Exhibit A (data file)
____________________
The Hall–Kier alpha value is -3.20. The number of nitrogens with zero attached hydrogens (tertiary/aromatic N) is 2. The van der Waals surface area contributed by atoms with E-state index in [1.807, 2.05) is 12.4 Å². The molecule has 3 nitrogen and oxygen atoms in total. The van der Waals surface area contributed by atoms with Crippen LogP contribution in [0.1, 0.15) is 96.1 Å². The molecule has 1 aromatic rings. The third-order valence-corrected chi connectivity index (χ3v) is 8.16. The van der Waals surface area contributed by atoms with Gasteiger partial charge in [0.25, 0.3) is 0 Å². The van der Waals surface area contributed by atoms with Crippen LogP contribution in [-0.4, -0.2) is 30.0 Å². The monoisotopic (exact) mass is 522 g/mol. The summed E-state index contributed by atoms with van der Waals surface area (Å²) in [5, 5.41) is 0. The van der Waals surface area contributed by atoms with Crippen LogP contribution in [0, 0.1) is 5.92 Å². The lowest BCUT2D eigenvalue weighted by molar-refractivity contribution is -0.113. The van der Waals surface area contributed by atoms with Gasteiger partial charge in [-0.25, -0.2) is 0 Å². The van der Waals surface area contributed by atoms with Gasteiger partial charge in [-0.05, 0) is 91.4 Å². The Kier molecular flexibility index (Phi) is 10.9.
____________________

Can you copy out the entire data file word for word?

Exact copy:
The Hall–Kier alpha value is -3.20. The number of nitrogens with zero attached hydrogens (tertiary/aromatic N) is 2. The van der Waals surface area contributed by atoms with E-state index in [1.807, 2.05) is 12.4 Å². The molecule has 3 nitrogen and oxygen atoms in total. The van der Waals surface area contributed by atoms with Crippen LogP contribution in [0.1, 0.15) is 96.1 Å². The molecule has 1 aromatic rings. The third-order valence-corrected chi connectivity index (χ3v) is 8.16. The van der Waals surface area contributed by atoms with Gasteiger partial charge in [0.25, 0.3) is 0 Å². The van der Waals surface area contributed by atoms with Crippen LogP contribution in [-0.4, -0.2) is 30.0 Å². The monoisotopic (exact) mass is 522 g/mol. The summed E-state index contributed by atoms with van der Waals surface area (Å²) in [5, 5.41) is 0. The van der Waals surface area contributed by atoms with Crippen LogP contribution in [0, 0.1) is 5.92 Å². The lowest BCUT2D eigenvalue weighted by molar-refractivity contribution is -0.113. The van der Waals surface area contributed by atoms with Gasteiger partial charge in [-0.25, -0.2) is 0 Å². The van der Waals surface area contributed by atoms with Gasteiger partial charge in [-0.05, 0) is 91.4 Å². The Kier molecular flexibility index (Phi) is 10.9.